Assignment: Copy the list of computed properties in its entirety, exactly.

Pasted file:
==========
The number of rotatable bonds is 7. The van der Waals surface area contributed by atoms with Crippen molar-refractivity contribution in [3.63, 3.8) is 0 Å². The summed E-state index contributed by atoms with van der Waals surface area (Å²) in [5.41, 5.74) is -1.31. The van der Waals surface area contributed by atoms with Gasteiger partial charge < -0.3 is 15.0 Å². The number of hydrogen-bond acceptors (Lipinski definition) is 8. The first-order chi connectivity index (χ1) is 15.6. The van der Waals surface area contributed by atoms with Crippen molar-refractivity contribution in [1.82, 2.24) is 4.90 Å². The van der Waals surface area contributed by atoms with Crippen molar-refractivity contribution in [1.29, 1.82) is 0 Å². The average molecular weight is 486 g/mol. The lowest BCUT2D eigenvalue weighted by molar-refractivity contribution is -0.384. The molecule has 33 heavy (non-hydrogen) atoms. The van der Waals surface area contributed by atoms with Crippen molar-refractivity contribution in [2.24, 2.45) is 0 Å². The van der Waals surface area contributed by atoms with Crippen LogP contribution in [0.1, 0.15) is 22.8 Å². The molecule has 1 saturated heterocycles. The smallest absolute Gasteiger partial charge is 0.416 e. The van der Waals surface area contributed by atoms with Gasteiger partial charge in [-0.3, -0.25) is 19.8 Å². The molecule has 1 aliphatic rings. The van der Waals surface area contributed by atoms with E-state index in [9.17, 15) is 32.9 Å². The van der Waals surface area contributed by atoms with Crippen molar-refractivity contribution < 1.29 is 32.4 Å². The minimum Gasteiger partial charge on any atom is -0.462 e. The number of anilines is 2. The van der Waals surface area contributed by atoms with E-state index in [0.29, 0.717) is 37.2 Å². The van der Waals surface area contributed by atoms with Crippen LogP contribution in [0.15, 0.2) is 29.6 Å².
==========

The number of rotatable bonds is 7. The van der Waals surface area contributed by atoms with Crippen molar-refractivity contribution in [3.63, 3.8) is 0 Å². The summed E-state index contributed by atoms with van der Waals surface area (Å²) in [5.41, 5.74) is -1.31. The van der Waals surface area contributed by atoms with Gasteiger partial charge < -0.3 is 15.0 Å². The number of hydrogen-bond acceptors (Lipinski definition) is 8. The first-order chi connectivity index (χ1) is 15.6. The van der Waals surface area contributed by atoms with Crippen molar-refractivity contribution in [1.82, 2.24) is 4.90 Å². The van der Waals surface area contributed by atoms with Crippen molar-refractivity contribution in [1.29, 1.82) is 0 Å². The average molecular weight is 486 g/mol. The lowest BCUT2D eigenvalue weighted by molar-refractivity contribution is -0.384. The molecule has 33 heavy (non-hydrogen) atoms. The van der Waals surface area contributed by atoms with Crippen molar-refractivity contribution in [2.24, 2.45) is 0 Å². The van der Waals surface area contributed by atoms with Crippen LogP contribution in [0.1, 0.15) is 22.8 Å². The molecule has 1 saturated heterocycles. The smallest absolute Gasteiger partial charge is 0.416 e. The van der Waals surface area contributed by atoms with Gasteiger partial charge in [-0.3, -0.25) is 19.8 Å². The molecule has 1 aliphatic rings. The van der Waals surface area contributed by atoms with E-state index in [9.17, 15) is 32.9 Å². The van der Waals surface area contributed by atoms with Crippen molar-refractivity contribution < 1.29 is 32.4 Å². The minimum Gasteiger partial charge on any atom is -0.462 e. The number of anilines is 2. The van der Waals surface area contributed by atoms with E-state index in [0.29, 0.717) is 37.2 Å². The van der Waals surface area contributed by atoms with Crippen LogP contribution in [0.15, 0.2) is 29.6 Å².